Why the CIA interest in protecting the largest trafficker nabbed on the French soil? The opium used to manufacture the prince’s drugs had been grown in the highlands of Laos. It was purchased by a Hmong general, Vang Pao, who commanded the CIA’s secret air base in Laos, where it was processed into high-grade Number 4 heroin in labs just down the block from CIA quarters. The heroin was then flown to Vientiane on Vang Pao’s private airline, which consisted of two C-47s given to him by the CIA.
Vang Pao was the leader of a CIA-sponsored 30,000-man force of Hmong, which by 1971 consisted mostly of teenagers, fighting the Pathet Lao Communist forces. The Hmong had a reputation for fierceness, in part due to a century of conflict with the Chinese, who had, back in the nineteenth century, driven them into Laos after taking over their opium fields in Hunan. As one Hmong put it to Christopher Robbins, author of Air America, “They say we are a people who like to fight, a cruel people, enemy of everybody, always changing our region and being happy nowhere. If you want to know the truth about our people, ask the bear who is hurt why he defends himself, ask the dog who is kicked why he barks, ask the deer who is chased why he changes mountains.” The Hmong practiced slash-and-burn agriculture, with two crops – rice and opium, the first for sustenance and the latter for medicinal and trading purposes.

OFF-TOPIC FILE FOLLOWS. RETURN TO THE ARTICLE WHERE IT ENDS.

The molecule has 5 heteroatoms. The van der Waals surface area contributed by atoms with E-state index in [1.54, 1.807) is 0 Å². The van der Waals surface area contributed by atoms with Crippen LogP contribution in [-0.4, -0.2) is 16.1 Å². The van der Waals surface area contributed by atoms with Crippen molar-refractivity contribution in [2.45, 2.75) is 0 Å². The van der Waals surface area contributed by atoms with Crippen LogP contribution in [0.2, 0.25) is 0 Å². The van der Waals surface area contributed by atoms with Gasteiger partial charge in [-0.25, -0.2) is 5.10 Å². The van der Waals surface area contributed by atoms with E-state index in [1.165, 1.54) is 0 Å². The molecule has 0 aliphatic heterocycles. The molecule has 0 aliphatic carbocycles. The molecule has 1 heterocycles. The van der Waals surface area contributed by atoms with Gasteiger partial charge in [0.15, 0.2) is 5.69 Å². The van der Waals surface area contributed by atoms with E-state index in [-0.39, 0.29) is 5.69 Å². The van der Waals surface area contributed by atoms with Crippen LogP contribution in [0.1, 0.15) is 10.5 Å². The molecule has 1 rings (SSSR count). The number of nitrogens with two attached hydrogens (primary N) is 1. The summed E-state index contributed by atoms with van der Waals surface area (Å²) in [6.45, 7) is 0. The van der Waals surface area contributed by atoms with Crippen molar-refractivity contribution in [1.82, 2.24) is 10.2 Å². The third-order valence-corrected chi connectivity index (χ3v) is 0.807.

Vang Pao was born in 1932 in a Laotian hamlet called Nong Het. At the age of thirteen he served as an interpreter for the French forces then fighting the Japanese. Two years later he was battling Viet Minh incursions into Laos in the First Indochina War. He underwent officer training at the French military academy near Saigon, becoming the highest-ranking Hmong in the Royal Laotian Air Force. In 1954 Vang Pao led a group of 850 Hmong soldiers on a fruitless mission to relieve the beleaguered French during their debacle at Dien Bien Phu in Vietnam.